Most organizations have a vision, mission, or values statement. Some have all three. Very few are inspiring, and most don’t really tell you much about what they are doing or at least doing differently. Google “corporate mission statements” and you’ll see most of them seem to come from the same lame template from 1985.
I often say that most mission or vision statements are at best, marginal artwork that covers the walls and halls of organizations. If you are going to come up with a compelling vision for the future, words should matter, and they better inspire.
When I was in the corporate world, our mission statement was vague, uninspiring, and didn’t point to our vision or hope for the future. Still, we had to memorize it and be able to recite it at any time. At the same time on the board room wall, etched in wood and prominently displayed was the quote “Make no small plans for they have not the power to stir men’s souls.” It was attributed to the founder of our company, but I’ve since learned it may have been spoken at a world’s fair years before. Regardless, it was a statement that spoke to me. Every time I saw it, I felt 4 inches taller and more ready to take on whatever mountain of challenges were before me. This wasn’t the company mission, vision, or values. This was a way of thinking and one that inspired boldness to create something great every day.
Instead of giving you a fool-proof formula for creating an effective vision, I am going to share some Dos and Don’ts. This list isn’t exhaustive but should help to get you moving with passion, focus, and buy-in.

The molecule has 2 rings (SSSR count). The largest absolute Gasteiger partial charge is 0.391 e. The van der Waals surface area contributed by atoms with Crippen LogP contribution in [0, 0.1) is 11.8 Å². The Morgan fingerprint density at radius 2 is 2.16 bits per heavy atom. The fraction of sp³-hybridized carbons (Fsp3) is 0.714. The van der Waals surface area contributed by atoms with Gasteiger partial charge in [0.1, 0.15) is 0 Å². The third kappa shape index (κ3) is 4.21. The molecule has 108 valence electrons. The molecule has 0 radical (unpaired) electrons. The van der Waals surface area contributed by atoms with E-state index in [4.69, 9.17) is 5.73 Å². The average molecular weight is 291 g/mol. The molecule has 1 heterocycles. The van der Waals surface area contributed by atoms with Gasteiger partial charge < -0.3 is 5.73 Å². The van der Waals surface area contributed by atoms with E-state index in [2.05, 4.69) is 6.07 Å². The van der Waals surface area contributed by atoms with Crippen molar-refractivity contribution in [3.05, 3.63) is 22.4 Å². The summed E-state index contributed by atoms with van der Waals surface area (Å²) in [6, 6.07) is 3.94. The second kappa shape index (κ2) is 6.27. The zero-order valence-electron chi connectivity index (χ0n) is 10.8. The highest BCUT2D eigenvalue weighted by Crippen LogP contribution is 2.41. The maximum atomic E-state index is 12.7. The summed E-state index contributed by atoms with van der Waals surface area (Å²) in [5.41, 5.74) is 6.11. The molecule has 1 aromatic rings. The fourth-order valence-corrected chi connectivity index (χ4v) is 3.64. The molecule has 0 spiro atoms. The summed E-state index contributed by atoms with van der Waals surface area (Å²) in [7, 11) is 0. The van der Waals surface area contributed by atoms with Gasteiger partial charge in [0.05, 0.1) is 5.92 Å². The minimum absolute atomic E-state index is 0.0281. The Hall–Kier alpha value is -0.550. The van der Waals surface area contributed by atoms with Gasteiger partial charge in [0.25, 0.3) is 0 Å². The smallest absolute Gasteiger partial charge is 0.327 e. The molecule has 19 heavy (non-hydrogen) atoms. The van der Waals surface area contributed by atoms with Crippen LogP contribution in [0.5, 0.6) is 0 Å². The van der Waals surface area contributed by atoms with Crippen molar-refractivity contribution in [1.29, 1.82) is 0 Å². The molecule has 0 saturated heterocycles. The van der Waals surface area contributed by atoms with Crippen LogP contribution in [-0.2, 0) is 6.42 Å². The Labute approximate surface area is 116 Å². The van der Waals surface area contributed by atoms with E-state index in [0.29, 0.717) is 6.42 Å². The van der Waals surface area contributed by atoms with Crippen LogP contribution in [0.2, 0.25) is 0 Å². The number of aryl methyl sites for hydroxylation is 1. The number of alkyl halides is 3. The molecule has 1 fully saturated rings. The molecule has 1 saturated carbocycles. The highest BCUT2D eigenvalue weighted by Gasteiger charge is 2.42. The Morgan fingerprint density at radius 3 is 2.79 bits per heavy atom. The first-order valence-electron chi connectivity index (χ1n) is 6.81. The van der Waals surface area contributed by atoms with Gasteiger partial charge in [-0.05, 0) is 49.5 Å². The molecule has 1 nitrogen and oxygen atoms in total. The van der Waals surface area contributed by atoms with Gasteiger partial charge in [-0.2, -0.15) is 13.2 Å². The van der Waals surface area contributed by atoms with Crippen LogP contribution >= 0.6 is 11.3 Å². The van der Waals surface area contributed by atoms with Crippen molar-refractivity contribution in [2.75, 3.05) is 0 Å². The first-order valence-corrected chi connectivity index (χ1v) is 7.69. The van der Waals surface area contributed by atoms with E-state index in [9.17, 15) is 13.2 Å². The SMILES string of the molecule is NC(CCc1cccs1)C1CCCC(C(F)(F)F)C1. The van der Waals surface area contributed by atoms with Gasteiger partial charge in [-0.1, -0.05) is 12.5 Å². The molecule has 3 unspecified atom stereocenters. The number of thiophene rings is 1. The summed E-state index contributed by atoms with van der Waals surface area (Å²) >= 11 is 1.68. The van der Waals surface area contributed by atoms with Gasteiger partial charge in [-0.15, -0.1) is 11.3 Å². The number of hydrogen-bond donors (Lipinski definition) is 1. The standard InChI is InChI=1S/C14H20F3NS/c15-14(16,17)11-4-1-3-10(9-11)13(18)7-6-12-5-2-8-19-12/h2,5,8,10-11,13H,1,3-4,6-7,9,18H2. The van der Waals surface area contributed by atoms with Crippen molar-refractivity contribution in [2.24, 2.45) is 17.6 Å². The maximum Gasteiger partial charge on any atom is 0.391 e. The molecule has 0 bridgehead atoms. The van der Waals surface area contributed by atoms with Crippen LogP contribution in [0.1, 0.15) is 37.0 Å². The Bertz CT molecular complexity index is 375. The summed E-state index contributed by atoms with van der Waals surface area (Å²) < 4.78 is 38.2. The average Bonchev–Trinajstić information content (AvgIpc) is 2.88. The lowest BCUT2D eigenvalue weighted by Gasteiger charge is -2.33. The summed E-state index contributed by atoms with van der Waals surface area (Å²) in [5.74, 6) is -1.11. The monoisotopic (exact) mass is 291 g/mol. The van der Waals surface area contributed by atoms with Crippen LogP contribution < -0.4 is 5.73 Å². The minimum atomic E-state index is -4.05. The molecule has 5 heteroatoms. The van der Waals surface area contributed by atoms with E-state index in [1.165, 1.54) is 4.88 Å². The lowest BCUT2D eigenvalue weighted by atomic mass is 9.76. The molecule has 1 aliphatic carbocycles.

DON’T – Spoon feed a vision to your team or your organization.
DO – Involve your key leaders and stakeholders in the conversation.
DON’T – Try to make everyone’s ideas a part of your vision.
DO – Focus on the 1 or 2 main concepts that are the most important.
DON’T – Massage every word, defend words, or argue for specific words before you have nailed down the concepts you are aiming for.
DO – Focus on what you are trying to say and back into words that help you get there. Create single words that help describe the overall concept. Collected them on sticky notes and put them together in like areas of focus
DON’T – Try to make your vision include everything you do now or want to do in the future
DO – Realize your vision is less about what you do and more why you are doing it. It provides the passion or the purpose behind your work.
DON’T – Make your vision so broad that every company could say that it is their vision too. Yes, we know you want to be profitable, serve your customers, add value, etc. So does everybody else
DO – Point out what makes you unique and what others can’t necessarily say is their vision.
DON’T – Create a vision and etch it into marble in your board room.
DO – Revisit your vision every 3-5 years and make adaptations, changes, or new areas of focus as needed.